Imagine this scenario, you are shooting architecture, and the camera is fixed on a tripod, you want to move about with a flash in your hand and light paint the walls and the areas in your scene, then combine these images later. Easy, just connect a transceiver to your camera, install another one to your flash, and off you go, each time you trigger the transceiver on your flash, the flash will fire, and the camera's shutter will be released at the same time. How cool is that? You can also use it to capture action from difficult places like I did with my fisheye lens here, the triggers were shooting at 9 fps without a hitch.

That said, I have two gripes only with this trigger, but they are easily solved:

  1. The on/off button placement, if you forget to turn the trigger on before installing the flash, you won't be able to reach the button, and you'll have to remove the flash to turn it on.
  2. The metal shoe of the trigger doesn't have a locking mechanism, so when you mount the trigger (and the flash) on a light stand, you will have to buy a cold shoe with some locking mechanism. Not a critical issue, and the cold shoes are not expensive, but it would be nice to have some sort of lock.
UPDATE: It seems I am getting old, just after I finished writing this post, I discovered that Yongnuo has released an updated version of the trigger, solving most of the issues with the previous version. It's called RF-603 II, and it's already available on Amazon for the same prices, $32 for a pair. That is great news for anyone looking to buy their triggers. I will certainly be updating mine in the near future. You can read about them here.

Here are some close-ups of the triggers:


Two indicator lights (one for power, one for radio connectivity), and a two-stage release button


Lacking a locking mechanism


Sync port


Connection for the supplied release cable


Switches to set the channel, it uses two AAA batteries


WHY ANOTHER YONGNUO FLASH? BECAUSE WIRELESS!

Why not? I needed a fourth powerful flash for more complicated light setups, and since the first two ones and the triggers have been working perfectly well, I decided to get another one, but this time I chose the YN560-III which has been released after I bought my first two.

The Yongnuo 560-III is exactly the same as the 560-II except that it has a built-in wireless radio receiver, and it can be triggered using Yongnuo wireless triggers like the RF-603 shown above, and it only costs $13 more, fair enough. What's more, Yongnuo says that a future wireless trigger with an LCD will even be able to control the flash power remotely (UPDATE: It is here, and I got one).

Here is a pictorial comparison between both flash versions. Beyond a few cosmetic changes in the LCD to host the channel selector, some changes in the button functions to support the wireless modes, they are practically identical (although the newer version starts up and shuts down a bit quicker).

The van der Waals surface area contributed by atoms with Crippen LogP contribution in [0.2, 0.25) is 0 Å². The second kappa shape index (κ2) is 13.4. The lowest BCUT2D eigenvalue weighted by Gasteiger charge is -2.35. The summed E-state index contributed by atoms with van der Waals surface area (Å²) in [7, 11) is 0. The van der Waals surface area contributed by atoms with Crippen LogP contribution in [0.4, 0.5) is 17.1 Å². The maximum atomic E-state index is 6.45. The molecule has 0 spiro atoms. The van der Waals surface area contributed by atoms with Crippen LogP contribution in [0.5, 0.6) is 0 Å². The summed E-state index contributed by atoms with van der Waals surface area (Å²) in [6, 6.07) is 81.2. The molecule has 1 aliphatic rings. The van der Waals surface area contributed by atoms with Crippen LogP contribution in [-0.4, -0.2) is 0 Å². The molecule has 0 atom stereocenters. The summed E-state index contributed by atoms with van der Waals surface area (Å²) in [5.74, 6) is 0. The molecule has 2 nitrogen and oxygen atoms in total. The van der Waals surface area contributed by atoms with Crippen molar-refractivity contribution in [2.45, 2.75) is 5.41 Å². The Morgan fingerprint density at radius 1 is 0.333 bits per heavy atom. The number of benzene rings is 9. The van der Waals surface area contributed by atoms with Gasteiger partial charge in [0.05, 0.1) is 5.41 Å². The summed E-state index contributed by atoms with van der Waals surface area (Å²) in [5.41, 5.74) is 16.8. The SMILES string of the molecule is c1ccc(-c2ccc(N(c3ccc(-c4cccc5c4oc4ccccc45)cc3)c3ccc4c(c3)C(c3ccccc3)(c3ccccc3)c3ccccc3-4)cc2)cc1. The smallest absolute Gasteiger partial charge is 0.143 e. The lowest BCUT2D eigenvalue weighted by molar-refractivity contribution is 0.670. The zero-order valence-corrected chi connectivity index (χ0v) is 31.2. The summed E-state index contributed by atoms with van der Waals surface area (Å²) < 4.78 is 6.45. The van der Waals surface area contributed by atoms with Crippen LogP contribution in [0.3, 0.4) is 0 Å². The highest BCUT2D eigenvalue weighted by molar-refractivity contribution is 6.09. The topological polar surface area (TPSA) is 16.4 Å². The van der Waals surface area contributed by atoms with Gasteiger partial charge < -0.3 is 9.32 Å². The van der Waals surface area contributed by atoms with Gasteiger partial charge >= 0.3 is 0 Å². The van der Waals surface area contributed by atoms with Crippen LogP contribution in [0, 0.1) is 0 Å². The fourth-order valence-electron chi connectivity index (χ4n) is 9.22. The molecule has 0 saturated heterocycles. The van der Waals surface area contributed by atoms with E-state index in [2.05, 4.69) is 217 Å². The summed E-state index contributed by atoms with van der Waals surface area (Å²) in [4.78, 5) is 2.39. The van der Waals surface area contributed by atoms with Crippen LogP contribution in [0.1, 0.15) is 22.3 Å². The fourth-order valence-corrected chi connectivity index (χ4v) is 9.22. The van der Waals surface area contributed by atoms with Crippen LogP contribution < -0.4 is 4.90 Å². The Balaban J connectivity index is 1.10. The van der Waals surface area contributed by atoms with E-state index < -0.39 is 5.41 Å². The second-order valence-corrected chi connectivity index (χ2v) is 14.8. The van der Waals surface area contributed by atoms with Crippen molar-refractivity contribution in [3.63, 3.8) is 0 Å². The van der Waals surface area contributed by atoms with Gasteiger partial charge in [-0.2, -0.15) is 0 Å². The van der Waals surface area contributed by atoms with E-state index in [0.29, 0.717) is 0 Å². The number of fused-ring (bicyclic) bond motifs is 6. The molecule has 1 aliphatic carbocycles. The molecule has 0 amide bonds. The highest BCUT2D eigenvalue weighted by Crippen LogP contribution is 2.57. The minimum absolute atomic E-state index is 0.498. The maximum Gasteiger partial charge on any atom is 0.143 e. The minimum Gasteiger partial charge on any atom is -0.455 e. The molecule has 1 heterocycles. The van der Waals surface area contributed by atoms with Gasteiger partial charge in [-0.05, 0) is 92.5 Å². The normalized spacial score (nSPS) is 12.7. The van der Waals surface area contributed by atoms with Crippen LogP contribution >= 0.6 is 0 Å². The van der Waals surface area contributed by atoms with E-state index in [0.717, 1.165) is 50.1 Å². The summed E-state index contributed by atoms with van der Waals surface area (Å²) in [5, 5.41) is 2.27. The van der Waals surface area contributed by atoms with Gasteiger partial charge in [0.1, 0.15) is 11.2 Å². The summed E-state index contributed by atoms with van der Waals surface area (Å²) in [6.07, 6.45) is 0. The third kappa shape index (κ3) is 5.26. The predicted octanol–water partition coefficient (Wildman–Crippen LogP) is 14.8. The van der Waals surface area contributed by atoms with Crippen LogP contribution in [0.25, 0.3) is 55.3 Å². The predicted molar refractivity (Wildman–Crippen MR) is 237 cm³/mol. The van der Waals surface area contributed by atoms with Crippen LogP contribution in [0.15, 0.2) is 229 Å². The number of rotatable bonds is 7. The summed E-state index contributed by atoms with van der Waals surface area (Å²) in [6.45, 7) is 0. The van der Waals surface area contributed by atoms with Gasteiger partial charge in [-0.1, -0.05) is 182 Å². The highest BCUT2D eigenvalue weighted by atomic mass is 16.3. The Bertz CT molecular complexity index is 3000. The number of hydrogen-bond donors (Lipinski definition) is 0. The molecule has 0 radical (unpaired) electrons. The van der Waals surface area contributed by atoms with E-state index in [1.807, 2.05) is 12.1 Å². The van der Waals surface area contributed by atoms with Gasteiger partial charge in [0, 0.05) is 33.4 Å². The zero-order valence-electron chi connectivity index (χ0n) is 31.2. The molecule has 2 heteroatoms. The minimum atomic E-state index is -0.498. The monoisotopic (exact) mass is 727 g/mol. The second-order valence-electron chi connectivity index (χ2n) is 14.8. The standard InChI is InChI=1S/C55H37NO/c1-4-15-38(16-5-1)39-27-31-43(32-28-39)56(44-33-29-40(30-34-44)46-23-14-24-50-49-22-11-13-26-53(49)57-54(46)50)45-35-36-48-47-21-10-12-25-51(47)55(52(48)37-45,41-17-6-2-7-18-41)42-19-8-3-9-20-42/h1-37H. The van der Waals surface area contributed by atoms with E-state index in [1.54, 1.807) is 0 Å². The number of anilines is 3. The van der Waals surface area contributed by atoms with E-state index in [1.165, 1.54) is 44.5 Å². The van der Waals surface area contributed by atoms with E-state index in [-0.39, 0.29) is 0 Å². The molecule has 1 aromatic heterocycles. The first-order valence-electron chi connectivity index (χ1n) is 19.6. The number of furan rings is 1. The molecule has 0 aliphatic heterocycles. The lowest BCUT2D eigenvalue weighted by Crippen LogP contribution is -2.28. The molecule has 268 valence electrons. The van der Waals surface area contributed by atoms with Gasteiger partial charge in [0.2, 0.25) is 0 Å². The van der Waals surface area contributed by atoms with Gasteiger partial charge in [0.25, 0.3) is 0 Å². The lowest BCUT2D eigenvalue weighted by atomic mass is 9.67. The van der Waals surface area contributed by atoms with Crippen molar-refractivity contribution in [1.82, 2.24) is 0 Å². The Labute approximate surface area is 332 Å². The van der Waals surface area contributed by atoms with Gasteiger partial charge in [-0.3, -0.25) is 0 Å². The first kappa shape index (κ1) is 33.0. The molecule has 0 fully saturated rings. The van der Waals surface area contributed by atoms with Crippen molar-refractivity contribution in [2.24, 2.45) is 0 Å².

Side by side


A closer look, on the right you can press two buttons to do a different function


Same metal/plastic foot


Slightly different LCD backlight


CONCLUSION

I'd recommend these flashes to any one who's starting out with manual flash, and wants a powerful, reliable flash, with a very easy to use interface. For just the price of the Canon 600EX-RT, you can get a pair of RF-603 triggers (or wait for the new ones with remote power control), and nine (NINE!!!) YN560-III flashes, however, realistically, you can do a lot with two or three of these flashes.

With all of the above said, take in mind that I am not a working photographer who puts these flashes through hundreds of pops everyday, so in that sense I can't comment on the reliability. However, I use them a lot (at full power, too) and for lots of purposes, and they never failed me once, despite each one of them producing a different sound when zooming the flash head.

As a side note, I bought a couple of Opteka cheap, but generic and very good grids to cover my lighting needs (shown below), I won't be reviewing them, but they work as advertised without a lot of fuss. If you want a more sophisticated grid, take a look at my Rogue grid review.





BONUS

Here's the setup I used to take the product shots for this post, I used the Olympus FL600R in manual mode, fired through the diffuser part of a 5-in-1 reflector kit, with a white piece of cardboard as fill on the other side. The background was a white sheet of paper.

All of these pictures were taken with the EM-5 and the 45 f/1.8 lens at f/4 or f/5.6. For the close-up shots, I used a new close-up filter kit mounted to the same lens, it is a great and a very cheap way to get macro capabilities out of your existing lenses. I will be reviewing it soon.